Music History

Did This Black Woman Invent the Rock’n’Roll Sound?

I’d heard of Sister Rosetta Tharpe, a blues singer from the pre-Elvis days, but I couldn’t name any of her songs if you threatened to shoot my dogs. And I’d never thought of her as a godmother–maybe THE godmother–of rock’n’roll.  Fusion explains why all should be incredibly grateful to this woman.

Rosetta Tharpe was born 100 years ago today—March 20, 1915, twenty years before Elvis, a decade before Chuck Berry. And she could play the rock and roll guitar better than anyone, before anyone.

Now, rock and roll has a lot of parents. Any movement so big in popular music isn’t just invented by one person. But if anybody can claim the title of Mother of Rock and Roll, it would be Sister Rosetta Tharpe. Coming out of the gospel world, she was willing to cross over into playing for secular audiences, and more importantly, she just knew how to wield the axe in a way that is uncannily modern.

“She had a major impact on artists like Elvis Presley,” her biographer Gayle Wald told a documentary film crew. “When you see Elvis Presley singing songs early in his career, I think you [should] imagine, he is channeling Rosetta Tharpe. It’s not an image that I think we’re used to thinking of in rock and roll history. We don’t think about the black woman behind the young white man.”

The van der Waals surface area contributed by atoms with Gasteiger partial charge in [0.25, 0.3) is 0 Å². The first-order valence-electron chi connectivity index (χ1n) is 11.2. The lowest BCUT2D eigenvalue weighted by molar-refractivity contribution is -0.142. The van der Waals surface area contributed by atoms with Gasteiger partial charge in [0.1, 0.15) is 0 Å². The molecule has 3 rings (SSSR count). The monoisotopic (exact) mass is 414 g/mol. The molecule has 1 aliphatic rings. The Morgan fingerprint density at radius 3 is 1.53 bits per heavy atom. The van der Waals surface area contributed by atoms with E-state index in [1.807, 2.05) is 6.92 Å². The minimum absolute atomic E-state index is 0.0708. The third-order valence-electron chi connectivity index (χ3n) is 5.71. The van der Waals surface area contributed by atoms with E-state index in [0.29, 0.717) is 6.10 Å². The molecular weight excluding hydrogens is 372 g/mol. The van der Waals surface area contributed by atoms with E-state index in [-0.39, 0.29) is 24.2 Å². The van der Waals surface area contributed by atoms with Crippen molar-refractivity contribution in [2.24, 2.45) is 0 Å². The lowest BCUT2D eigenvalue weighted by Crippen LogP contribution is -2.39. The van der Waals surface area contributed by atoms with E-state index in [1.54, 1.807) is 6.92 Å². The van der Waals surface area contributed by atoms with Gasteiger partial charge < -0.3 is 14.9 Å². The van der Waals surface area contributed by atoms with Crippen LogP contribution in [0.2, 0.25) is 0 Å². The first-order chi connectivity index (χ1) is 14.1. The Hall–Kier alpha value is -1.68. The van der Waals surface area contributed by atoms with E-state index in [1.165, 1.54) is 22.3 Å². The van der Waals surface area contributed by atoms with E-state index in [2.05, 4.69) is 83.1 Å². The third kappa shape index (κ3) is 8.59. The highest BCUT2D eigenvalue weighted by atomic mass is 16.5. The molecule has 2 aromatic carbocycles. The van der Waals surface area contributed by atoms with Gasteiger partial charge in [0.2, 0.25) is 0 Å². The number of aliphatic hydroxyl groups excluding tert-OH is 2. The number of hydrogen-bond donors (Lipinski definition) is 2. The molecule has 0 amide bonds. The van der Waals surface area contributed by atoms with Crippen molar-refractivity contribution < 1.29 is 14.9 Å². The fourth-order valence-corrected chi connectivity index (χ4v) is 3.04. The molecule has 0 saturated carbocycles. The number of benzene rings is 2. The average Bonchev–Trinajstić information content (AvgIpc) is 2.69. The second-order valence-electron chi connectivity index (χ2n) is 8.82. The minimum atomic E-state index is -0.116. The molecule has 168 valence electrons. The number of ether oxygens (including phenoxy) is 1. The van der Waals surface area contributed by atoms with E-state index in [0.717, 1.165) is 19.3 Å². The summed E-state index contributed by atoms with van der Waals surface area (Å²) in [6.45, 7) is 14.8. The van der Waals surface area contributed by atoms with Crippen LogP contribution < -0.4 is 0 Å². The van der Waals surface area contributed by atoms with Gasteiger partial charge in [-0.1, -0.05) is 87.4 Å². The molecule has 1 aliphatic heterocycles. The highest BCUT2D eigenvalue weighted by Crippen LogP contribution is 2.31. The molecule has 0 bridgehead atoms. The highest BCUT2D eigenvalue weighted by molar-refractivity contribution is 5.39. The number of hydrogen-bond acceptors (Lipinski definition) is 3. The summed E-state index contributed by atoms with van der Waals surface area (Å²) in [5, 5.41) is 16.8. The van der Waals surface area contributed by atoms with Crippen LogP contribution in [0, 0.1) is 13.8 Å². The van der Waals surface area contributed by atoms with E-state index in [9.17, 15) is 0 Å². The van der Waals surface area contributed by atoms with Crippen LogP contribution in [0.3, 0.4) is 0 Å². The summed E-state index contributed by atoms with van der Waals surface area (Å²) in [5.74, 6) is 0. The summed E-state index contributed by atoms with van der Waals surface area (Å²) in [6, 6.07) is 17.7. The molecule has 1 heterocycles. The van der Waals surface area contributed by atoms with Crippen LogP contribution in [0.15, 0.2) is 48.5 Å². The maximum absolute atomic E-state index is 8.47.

Keep reading. And listen to this.

Alan Cross

is an internationally known broadcaster, interviewer, writer, consultant, blogger and speaker. In his 40+ years in the music business, Alan has interviewed the biggest names in rock, from David Bowie and U2 to Pearl Jam and the Foo Fighters. He’s also known as a musicologist and documentarian through programs like The Ongoing History of New Music.

Alan Cross has 37884 posts and counting. See all posts by Alan Cross

2 thoughts on “Did This Black Woman Invent the Rock’n’Roll Sound?

Let us know what you think!

This site uses Akismet to reduce spam. Learn how your comment data is processed.